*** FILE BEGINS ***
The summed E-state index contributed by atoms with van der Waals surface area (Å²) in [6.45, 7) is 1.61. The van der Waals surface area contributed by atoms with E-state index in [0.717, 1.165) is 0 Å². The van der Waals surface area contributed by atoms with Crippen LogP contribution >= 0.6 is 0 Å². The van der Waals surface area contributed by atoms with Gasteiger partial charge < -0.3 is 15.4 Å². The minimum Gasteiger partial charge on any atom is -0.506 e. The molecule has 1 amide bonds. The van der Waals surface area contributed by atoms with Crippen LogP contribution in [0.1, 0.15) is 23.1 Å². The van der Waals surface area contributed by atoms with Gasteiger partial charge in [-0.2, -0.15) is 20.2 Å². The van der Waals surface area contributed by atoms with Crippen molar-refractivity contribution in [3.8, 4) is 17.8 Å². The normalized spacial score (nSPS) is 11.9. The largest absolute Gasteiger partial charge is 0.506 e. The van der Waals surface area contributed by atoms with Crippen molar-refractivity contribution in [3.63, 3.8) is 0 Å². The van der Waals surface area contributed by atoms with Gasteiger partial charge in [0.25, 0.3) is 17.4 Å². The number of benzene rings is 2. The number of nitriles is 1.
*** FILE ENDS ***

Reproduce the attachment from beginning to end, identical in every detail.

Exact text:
The summed E-state index contributed by atoms with van der Waals surface area (Å²) in [6.45, 7) is 1.61. The van der Waals surface area contributed by atoms with E-state index in [0.717, 1.165) is 0 Å². The van der Waals surface area contributed by atoms with Crippen LogP contribution >= 0.6 is 0 Å². The van der Waals surface area contributed by atoms with Gasteiger partial charge < -0.3 is 15.4 Å². The minimum Gasteiger partial charge on any atom is -0.506 e. The molecule has 1 amide bonds. The van der Waals surface area contributed by atoms with Crippen LogP contribution in [0.1, 0.15) is 23.1 Å². The van der Waals surface area contributed by atoms with Gasteiger partial charge in [-0.2, -0.15) is 20.2 Å². The van der Waals surface area contributed by atoms with Crippen molar-refractivity contribution in [3.8, 4) is 17.8 Å². The normalized spacial score (nSPS) is 11.9. The largest absolute Gasteiger partial charge is 0.506 e. The van der Waals surface area contributed by atoms with Crippen molar-refractivity contribution in [3.63, 3.8) is 0 Å². The van der Waals surface area contributed by atoms with Gasteiger partial charge in [0.25, 0.3) is 17.4 Å². The number of benzene rings is 2. The number of nitriles is 1.